5. I don't consider myself stupid and I wanted to do the best I could for my birds.. I can afford vet care, proper housing, etc for them. BUT... I was not prepared for being a bird parent. I'm very lucky to have found you all... Now, I have to learn about caring for these little guys. I planned to have 2 budgies... and learning about them with the guidance of the bird store "experts".... but....
6. So, basically, I agree with all your comments. Even I cringe sometimes when I read some questions here.. just like you all must have cringed when you read mine.

So, please keep educating us... I've learned so much (never heard of a recessive pied or a graywing, creamino or the like... lol!!).... and hopefully, I can help other novices someday.

Just my 2 cents... having been there and done that...
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  #25  
Old 12-01-2014, 08:54 AM
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It is my absolute belief that before anyone breeds their budgies, they MUST have a first aid kit. This should include a packet of formula which can be kept in an airtight container in the freezer, in the event they need to take over feeding the babies. A thermometer of course. The name and phone number of their Avian vet. Save the funds up so that the money is available in the event they need help. These are living creatures that depend on US for help. If you are going to breed more, do the right thing and put money away in case they require veterinary assistance.

Corn Starch or Styptic powder in the event the baby is attacked, to stop bleeding (they dont have a lot of it!) - and sadly, babies do get attacked ... the bottom line is that first aid can save your babies, as well as your budgies!
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  #26  
Old 09-15-2015, 12:55 PM
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My daughter and I (especially my daughter) are constantly doing budgie research. I never felt all that confident about the info I read online until I found this site (and cute little birdies aviary). A couple of mistakes we have made is not having a varied enough diet, so the parents got burned out (we think) and weren't caring well enough for the chicks. Another mistake was not keeping the nest box clean enough. I don't know if that's what led to our problem, but three of the four chicks had splayed legs. Thankfully, we were able to diagnose them early and correct the problem with medical tape (thank you cutelittlebirdies). We do have emergency supplies, and I'm thankful, because we've had to use the styptic powder, and start hand-feeding the chicks when they weren't getting enough feedings from the parents. We love breeding, and did find a good pet store that will buy the chicks from us, but I'd like to learn more about how to personally find good homes for the chicks (website? facebook? word of mouth?). I guess, even though we did a lot of research to begin with, we're still making mistakes and learning from them.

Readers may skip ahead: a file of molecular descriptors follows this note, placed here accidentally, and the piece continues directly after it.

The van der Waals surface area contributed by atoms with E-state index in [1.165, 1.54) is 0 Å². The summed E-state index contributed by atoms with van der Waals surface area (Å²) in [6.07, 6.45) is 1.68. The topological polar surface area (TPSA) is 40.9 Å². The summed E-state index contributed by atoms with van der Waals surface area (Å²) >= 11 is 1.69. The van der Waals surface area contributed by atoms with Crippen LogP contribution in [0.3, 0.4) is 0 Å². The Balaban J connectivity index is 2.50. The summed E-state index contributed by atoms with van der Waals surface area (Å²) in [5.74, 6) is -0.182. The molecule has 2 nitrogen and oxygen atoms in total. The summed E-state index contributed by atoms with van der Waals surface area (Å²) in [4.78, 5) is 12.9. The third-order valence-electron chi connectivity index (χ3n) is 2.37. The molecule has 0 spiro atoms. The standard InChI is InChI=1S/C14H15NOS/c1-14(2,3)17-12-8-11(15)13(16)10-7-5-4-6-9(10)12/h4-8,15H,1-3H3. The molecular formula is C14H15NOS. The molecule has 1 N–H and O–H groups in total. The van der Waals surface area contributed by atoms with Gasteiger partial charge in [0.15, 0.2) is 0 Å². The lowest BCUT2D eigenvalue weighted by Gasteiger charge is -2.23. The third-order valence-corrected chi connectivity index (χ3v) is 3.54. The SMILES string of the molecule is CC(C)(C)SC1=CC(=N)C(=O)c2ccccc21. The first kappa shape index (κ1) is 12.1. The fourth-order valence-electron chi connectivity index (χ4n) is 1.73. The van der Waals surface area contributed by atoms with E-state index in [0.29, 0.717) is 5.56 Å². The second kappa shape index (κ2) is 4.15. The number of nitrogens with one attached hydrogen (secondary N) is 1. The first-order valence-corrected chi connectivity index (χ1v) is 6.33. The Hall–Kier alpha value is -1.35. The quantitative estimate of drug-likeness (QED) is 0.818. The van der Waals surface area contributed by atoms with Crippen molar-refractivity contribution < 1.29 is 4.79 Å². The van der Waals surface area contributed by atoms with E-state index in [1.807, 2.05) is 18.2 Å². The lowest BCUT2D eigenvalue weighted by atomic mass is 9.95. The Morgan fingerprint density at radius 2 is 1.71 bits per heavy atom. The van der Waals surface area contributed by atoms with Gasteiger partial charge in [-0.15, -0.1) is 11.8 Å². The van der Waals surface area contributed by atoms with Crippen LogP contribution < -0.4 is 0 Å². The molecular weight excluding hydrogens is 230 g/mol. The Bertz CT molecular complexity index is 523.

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  #27  
Old 09-15-2015, 01:52 PM
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If you decide to go into breeding as a commercial enterprise, don't treat the business side as something to deal with when it pops up. Plan now.
Have a written Terms of Service detailing your terms, and a written contract setting out price, quantity, etc. Keep records of everything in case you are successful enough that you might need to deal with the IRS, so you can deduct allowable expenses including capital depreciation of cages over a number of years.

Here are some items one might want to think about and plan for in writing:

Where is the sale? Do you bring the birds to the store or are they shipped or picked up?

Who has liability between your home and the store? Are the birds prepaid or will the store pay after receipt? (In selling to an individual, ordinarily one gets paid first, but huge stores often require satisfactory receipt prior to payment)

What if the birds you have contracted to sell get sick and die? Worse, what if they are ill and infect the pet store birds? Who pays for all the vet care? (Hint: get business insurance because the pet store is going to sue you if that happens)

If you are not old enough to write a contract, will your parents help?

Is it legal to have a business in your home? (Some HOAs and subdivisions prohibit this)

Are there permits required if you have a certain number of critters in your home?

If there is an unfortunate lawsuit, under the laws of which state will the suit proceed under?

What happens if there is a force majeur, such as a hurricane, that wipes out all the stock that has been sold on paper? Whose insurance covers that?

If it is a large order, who counts and confirms the number of birds received?
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  #28  
Old 09-15-2015, 08:26 PM
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Wow, Lindsey, great thread and I can't wait to hear about the article

Everything I would have said has already been mentioned, I agree completely! The things that I feel are the worst are not being prepared, not researching; so many accidents and problems could be avoided just by doing those two things!
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  #29  
Old 11-12-2016, 02:45 PM
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Although this is an old thread.. it is a timeless one, and a good one . It's good to read as a review, especially for people thinking about breeding, or for those of us non-breeders who just want to broaden our knowledge.